Working with OpenShift secrets for ASP.NET Core

If you want to use secret configuration which you don’t want to store the code repository during developing ASP.NET Core app, what will you do? ASP.NET Core provides Secret Manager tool. Then how about developing on OpenShift? I’d like to talk about Secret Manager tool and working OpenShift secrets for ASP.NET Core in this blog.

Secret Manager tool

Let’s try to use following the document. At first, make ASP.NET Core web project. Then add Microsoft.Extensions.SecretManager.Tools, Microsoft.Extensions.Configuration.UserSecrets and userSecretsId to the tools section of the project.json file. Be sure to make the userSecretsId value unique.

"dependencies": {
  "Microsoft.Extensions.Configuration.UserSecrets": "1.0.0-rc2-final"
},
"userSecretsId": "aspnet-WebApp1-c23d27a4-eb88-4b18-9b77-2a93f3b15119",
"tools": {
  "Microsoft.Extensions.SecretManager.Tools": "1.0.0-preview2-final"
}
$ dotnet user-secrets set MySecret ValueOfMySecret

Once command is executed, the secrets.json file is generated at ~/.microsoft/usersecrets//secrets.json

$ cat ~/.microsoft/usersecrets/aspnet-WebApp1-c23d27a4-eb88-4b18-9b77-2a93f3b15119/secrets.json
{
  "MySecret": "ValueOfMySecret"
}

Then we can refer this secret value from code as below.

public Startup(IHostingEnvironment env)
{
    var builder = new ConfigurationBuilder()
        .SetBasePath(env.ContentRootPath)
        .AddJsonFile("appsettings.json", optional: true, reloadOnChange: true)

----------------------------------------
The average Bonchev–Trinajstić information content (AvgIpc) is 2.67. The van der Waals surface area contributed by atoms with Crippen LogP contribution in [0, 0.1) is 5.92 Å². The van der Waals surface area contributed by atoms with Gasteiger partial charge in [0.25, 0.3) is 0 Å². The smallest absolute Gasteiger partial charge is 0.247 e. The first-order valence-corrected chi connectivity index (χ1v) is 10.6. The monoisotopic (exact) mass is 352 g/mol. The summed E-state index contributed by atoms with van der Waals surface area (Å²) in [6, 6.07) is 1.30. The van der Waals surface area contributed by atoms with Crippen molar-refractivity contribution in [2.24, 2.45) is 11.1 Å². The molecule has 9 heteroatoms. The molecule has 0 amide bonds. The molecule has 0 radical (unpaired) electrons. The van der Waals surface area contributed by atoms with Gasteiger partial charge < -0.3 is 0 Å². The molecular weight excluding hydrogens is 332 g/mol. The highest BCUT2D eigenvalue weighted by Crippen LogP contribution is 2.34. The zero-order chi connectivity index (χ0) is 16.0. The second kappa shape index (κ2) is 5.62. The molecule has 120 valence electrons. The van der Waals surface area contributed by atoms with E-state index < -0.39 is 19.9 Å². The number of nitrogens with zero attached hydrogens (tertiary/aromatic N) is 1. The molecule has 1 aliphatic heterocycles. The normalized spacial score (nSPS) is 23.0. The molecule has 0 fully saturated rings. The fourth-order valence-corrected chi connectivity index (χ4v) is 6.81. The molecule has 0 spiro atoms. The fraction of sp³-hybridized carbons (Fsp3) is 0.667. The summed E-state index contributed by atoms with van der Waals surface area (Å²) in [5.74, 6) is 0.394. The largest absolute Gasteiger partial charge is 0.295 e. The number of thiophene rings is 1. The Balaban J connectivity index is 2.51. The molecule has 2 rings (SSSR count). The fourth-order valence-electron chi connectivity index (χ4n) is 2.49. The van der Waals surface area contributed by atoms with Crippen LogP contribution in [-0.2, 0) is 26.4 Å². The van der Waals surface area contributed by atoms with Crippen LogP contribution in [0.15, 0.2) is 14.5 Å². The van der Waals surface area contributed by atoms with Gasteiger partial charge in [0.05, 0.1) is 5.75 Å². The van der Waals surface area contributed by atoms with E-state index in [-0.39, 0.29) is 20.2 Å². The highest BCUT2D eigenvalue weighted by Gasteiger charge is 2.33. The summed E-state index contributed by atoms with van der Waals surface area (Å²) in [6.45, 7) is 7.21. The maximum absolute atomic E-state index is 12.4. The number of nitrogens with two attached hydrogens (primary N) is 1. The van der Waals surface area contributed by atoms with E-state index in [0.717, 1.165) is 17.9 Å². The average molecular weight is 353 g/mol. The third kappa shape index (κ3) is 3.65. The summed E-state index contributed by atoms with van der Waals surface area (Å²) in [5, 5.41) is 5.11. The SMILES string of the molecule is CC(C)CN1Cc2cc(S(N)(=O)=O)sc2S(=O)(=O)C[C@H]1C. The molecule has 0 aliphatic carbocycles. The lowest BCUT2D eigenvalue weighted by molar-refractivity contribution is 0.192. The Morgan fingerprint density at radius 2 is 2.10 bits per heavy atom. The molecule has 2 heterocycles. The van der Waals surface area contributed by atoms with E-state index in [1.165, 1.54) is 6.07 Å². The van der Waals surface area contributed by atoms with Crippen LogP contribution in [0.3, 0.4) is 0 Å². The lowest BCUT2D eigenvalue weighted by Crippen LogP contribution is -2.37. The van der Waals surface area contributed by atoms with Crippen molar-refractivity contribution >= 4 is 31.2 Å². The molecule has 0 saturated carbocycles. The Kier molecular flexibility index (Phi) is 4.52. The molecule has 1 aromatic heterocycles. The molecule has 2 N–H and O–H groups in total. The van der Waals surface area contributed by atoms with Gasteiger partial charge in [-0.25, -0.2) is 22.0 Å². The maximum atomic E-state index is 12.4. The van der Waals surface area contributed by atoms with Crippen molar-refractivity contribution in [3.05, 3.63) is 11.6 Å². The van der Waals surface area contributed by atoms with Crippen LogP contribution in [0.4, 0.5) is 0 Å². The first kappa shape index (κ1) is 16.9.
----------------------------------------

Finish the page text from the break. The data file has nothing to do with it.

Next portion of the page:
.AddJsonFile($"appsettings.{env.EnvironmentName}.json", optional: true);

    if (env.IsDevelopment())
    {
        // For more details on using the user secret store see http://go.microsoft.com/fwlink/?LinkID=532709
        builder.AddUserSecrets();
    }

    builder.AddEnvironmentVariables();
    Configuration = builder.Build();
}

Now it works storing secret data. However, this secret is stored in local machine folder. So how do we use secret on OpenShift?

OpenShift secret

OpenShift has a secret feature. To use OpenShift secret, we create yaml file as below. “strindData” field is a new feature at OpenShift v3.3. So if you use OpenShift 3.2 or lower, please use “data” field and value must be base64-encoded.

apiVersion: "v1"
kind: "Secret"
metadata:
  name: "mysecret"
stringData:
  mysecretconfig: '{"MySecret": "ValueOfMySecret"}'

Then create secret with oc command.

$ oc create -f mysecret.yaml

Secret is mounted as a volume, so edit the deploymentconfig to mount the volume. If you haven’t tried ASP.NET Core app on OpenSift, s2i-aspnet is a good starting point. In this example, secret data file located at /etc/secret-volume/mySecret.

$ oc edit dc <your_dc>
spec:
<snip>
  containers:
    - name: myapp
      <snip>
      volumeMounts:
          # name must match the volume name below
          - name: secret-volume
            mountPath: /etc/secret-volume
            readOnly: true
  <snip>
  volumes:
    - name: secret-volume
      secret:
        secretName: mysecret
  restartPolicy: Never

Or use oc command.

$  oc volumes dc/<dc_name> --add --type=secret --secret-name=mysecret --mount-path=/etc/secret-volume

To use this mounted secret file as a configuration, simply call Configuration.AddJsonFile method with file path.

public Startup(IHostingEnvironment env)
{
    var builder = new ConfigurationBuilder()
        .SetBasePath(env.ContentRootPath)
        .AddJsonFile("appsettings.json", optional: true, reloadOnChange: true)
        .AddJsonFile($"appsettings.{env.EnvironmentName}.json", optional: true);

    if (Directory.Exists("/etc/secret-volume"))
        builder.AddJsonFile("/etc/secret-volume/mysecretconfig", true);

    builder.AddEnvironmentVariables();
    Configuration = builder.Build();

    Console.WriteLine(Configuration["MySecret"]);
}

Finally, you can refer the secret data from ASP.NET Core app on OpenShift. The full example project can be seen in my GitHub repo.

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